oneswellfoop: can't we all cheer for a bit of investigative reporting (it's increasingly rare these days)? I sincerely believe that Murdoch is interested in retaining the credibility of the WSJ (he bought it for its reputation and influence, I would imagine) and to do so he needs to let some real reporting go on there (sometimes).
posted by el io at 1:52 PM on November 20, 2011 [1 favorite]

el io, the shameful way Rupert Murdoch's publications and channels reacted to the phone hacking scandal cast doubt on News Corp's entire operation. The sole time a light was cast into the dark corners of the Murdock empire we saw that it was filled to the brim with roaches. Until the next time such a light is cast, we have no reason to believe the roaches aren't still there -- it's not like they've called in pest control.
posted by JHarris at 2:06 PM on November 20, 2011 [1 favorite]

filled to the brim with roaches...

Welp, thanks for that bit of nightmare fuel. Ugh.
posted by His thoughts were red thoughts at 2:51 PM on November 20, 2011 [1 favorite]

By which I mean that you have an evocative turn of phrase, JHarris. I agree with your point.
posted by His thoughts were red thoughts at 2:52 PM on November 20, 2011 [1 favorite]

He referred to it as "a constant moral, ethical dilemma we have."

Some companies keep the dilemma locked in a little box that's kept at the back of a shelf in the cupboard where the office cleaning supplies are kept. Every now and then a member of staff goes into the cupboard for some whiteboard cleaner or maybe some paper towels, and they see the box and think what the...oh, yeah, that. And they pick it up, give it a little shake so they can hear the dilemma moving inside, and then they put it back and when they go back out into the office they say 'we've still got that moral, ethical dilemma you know', and everyone puts their serious face on for a moment. Then someone's chair makes a farting noise, and everyone laughs and gets on with business.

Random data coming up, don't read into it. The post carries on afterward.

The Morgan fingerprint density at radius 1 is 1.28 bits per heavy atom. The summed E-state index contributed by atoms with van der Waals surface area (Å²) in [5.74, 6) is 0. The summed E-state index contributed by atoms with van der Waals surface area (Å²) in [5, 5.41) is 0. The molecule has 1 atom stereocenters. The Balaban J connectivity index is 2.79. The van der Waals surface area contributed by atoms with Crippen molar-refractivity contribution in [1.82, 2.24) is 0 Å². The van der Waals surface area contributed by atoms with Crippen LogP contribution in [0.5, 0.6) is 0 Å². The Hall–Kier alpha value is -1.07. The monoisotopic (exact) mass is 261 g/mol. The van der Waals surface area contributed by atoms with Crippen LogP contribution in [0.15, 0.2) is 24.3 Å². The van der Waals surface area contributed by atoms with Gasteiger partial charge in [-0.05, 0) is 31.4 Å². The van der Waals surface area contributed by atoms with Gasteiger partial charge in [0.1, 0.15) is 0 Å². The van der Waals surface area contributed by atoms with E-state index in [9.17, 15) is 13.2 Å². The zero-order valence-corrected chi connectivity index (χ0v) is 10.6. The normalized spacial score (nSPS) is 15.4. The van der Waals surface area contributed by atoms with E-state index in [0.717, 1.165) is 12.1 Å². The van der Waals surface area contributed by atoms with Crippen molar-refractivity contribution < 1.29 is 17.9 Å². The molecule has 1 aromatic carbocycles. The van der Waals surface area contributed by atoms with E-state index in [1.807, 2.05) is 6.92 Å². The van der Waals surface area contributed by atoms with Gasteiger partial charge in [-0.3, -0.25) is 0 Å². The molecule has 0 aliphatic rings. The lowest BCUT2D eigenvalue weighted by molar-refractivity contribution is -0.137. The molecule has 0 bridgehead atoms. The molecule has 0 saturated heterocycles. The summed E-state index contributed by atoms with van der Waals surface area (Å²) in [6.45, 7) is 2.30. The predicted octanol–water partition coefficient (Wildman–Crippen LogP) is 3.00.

posted by reynir at 2:53 PM on November 20, 2011 [7 favorites]

Sorry if I'm kinda derailing (it's what I do), but these days I consider it EXTREMELY important to "Consider the Source" on every piece of "Investigative Reporting" I encounter (scare quotes very intentional), and the WSJ has been seriously influenced by the Murdock Rot since its acquisition. Maybe this is a case of keeping up its reputation while serving other purposes too. It's too damn hard to avoid such suspicions on everything within that Evil Empire; I barely avoided it for the Arrested Development revival.